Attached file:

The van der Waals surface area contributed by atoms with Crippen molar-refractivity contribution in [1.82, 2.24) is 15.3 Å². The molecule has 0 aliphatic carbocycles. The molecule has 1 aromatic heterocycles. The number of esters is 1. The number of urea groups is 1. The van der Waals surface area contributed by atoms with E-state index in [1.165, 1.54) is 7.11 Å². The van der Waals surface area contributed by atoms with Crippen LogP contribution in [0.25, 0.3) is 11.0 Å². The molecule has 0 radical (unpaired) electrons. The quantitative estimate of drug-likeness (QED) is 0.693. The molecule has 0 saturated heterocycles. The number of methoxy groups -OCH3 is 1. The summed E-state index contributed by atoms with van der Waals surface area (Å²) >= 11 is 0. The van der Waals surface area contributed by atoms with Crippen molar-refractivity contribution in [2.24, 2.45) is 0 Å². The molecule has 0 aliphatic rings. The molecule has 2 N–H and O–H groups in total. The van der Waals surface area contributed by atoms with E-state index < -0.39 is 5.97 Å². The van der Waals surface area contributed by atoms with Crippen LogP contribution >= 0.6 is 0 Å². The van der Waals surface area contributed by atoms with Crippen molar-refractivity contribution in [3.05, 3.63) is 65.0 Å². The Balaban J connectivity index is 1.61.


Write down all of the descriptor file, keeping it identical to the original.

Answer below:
The van der Waals surface area contributed by atoms with Crippen molar-refractivity contribution in [1.82, 2.24) is 15.3 Å². The molecule has 0 aliphatic carbocycles. The molecule has 1 aromatic heterocycles. The number of esters is 1. The number of urea groups is 1. The van der Waals surface area contributed by atoms with E-state index in [1.165, 1.54) is 7.11 Å². The van der Waals surface area contributed by atoms with Crippen LogP contribution in [0.25, 0.3) is 11.0 Å². The molecule has 0 radical (unpaired) electrons. The quantitative estimate of drug-likeness (QED) is 0.693. The molecule has 0 saturated heterocycles. The number of methoxy groups -OCH3 is 1. The summed E-state index contributed by atoms with van der Waals surface area (Å²) >= 11 is 0. The van der Waals surface area contributed by atoms with Crippen molar-refractivity contribution in [2.24, 2.45) is 0 Å². The molecule has 0 aliphatic rings. The molecule has 2 N–H and O–H groups in total. The van der Waals surface area contributed by atoms with E-state index < -0.39 is 5.97 Å². The van der Waals surface area contributed by atoms with Crippen LogP contribution >= 0.6 is 0 Å². The van der Waals surface area contributed by atoms with Crippen molar-refractivity contribution in [3.05, 3.63) is 65.0 Å². The Balaban J connectivity index is 1.61.